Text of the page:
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USC researchers develop tools to simplify the interpretation of brain images

BrainSuite opens the door for sophisticated large-scale studies

brain
BrainSuite allows users to automatically identify specific areas in the brain and to track changes over time. (Photo/National Institutes of Health)

Cognitive neuroscientists, clinicians and researchers rely on brain imaging to unlock the secrets of the functioning brain.

Richard Leahy and his team at the USC Viterbi School of Engineering’s Ming Hsieh Department of Electrical Engineering are developing new methods to merge images of the brain’s anatomy, connectivity and function and then extracting key details from these complex data sets.

To make these latest developments available to neuroscientists and clinical researchers, Leahy and his team have developed a collection of open-source software tools called BrainSuite.

“There have been remarkable improvements in our ability to image the brain, as well as a tremendous growth in the use of neuroimaging over the 15 years we have been developing BrainSuite,” Leahy said. “This has created an increasing demand, both here at USC and at other research institutions, for sophisticated but accessible software for analyzing brain data.”

Interconnected regions

BrainSuite allows users to identify specific areas in the brain and to track changes over time. By morphing 3-D images from multiple people onto a common brain atlas, BrainSuite can compare differences in size, shape or even function across populations. Using a technique called diffusion imaging, BrainSuite is also able to visualize the wiring in the brain, identifying which regions are most strongly interconnected.

What used to take neuroscientists hours of painstaking work can now be done with a few simple button presses.

Justin Haldar

“Software like BrainSuite provides the neuroimaging community access to tools that greatly simplify the interpretation of brain imaging data,” said Justin Haldar, assistant professor in the Ming Hsieh Department of Electrical Engineering and one of the current developers of BrainSuite. “What used to take neuroscientists hours of painstaking work can now be done with a few simple button presses, which opens the door for new kinds of sophisticated large-scale studies of the brain.”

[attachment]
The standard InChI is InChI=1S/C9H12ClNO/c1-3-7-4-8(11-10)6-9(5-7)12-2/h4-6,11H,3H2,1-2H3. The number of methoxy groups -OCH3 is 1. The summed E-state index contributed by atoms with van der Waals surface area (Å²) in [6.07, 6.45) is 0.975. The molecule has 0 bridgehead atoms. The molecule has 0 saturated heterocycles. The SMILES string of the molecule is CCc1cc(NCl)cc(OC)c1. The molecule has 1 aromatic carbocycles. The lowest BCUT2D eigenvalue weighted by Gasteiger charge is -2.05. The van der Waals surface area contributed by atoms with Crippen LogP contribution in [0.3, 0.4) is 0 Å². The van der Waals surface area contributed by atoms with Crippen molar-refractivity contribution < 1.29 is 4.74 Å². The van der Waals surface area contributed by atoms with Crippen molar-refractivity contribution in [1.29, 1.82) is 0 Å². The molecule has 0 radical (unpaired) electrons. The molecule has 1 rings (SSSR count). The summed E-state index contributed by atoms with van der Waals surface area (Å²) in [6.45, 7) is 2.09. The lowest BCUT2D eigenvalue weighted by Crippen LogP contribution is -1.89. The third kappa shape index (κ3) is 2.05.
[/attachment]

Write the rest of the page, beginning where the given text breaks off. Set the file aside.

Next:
The software, which has been used in almost 200 published studies, is being developed with support from the National Institute of Neurological Disorders and Stroke.

“Here at USC, we are working with neuroscientists Hanna and Antonio Damasio at the [USC Dornsife] Brain Creativity Institute,” Leahy said. “They are leading a study with the Youth Orchestra Los Angeles on the effects of intensive music training on early brain development.”

Music education and development

The study will follow a group of children over a five-year period. Brain imaging studies will be correlated with measures of emotional, cognitive and social development relative to a control group. Using BrainSuite, these imaging studies can lead to an improved understanding of how music education affects the development of these children. The study is only in its second year, but preliminary results are already intriguing.

“It is very satisfying to translate our research into useable practical tools, and to see the excitement ripple through our collaborators when we give them a cutting-edge new feature to play with,” Haldar said.

“BrainSuite tools are flexible and can be applied to these broad areas of neuroscientific inquiry,” Leahy added. “Our collaborators continue to come up with exciting new questions that require novel image analysis tools which will keep us busy for a long time to come.”

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USC researchers develop tools to simplify the interpretation of brain images

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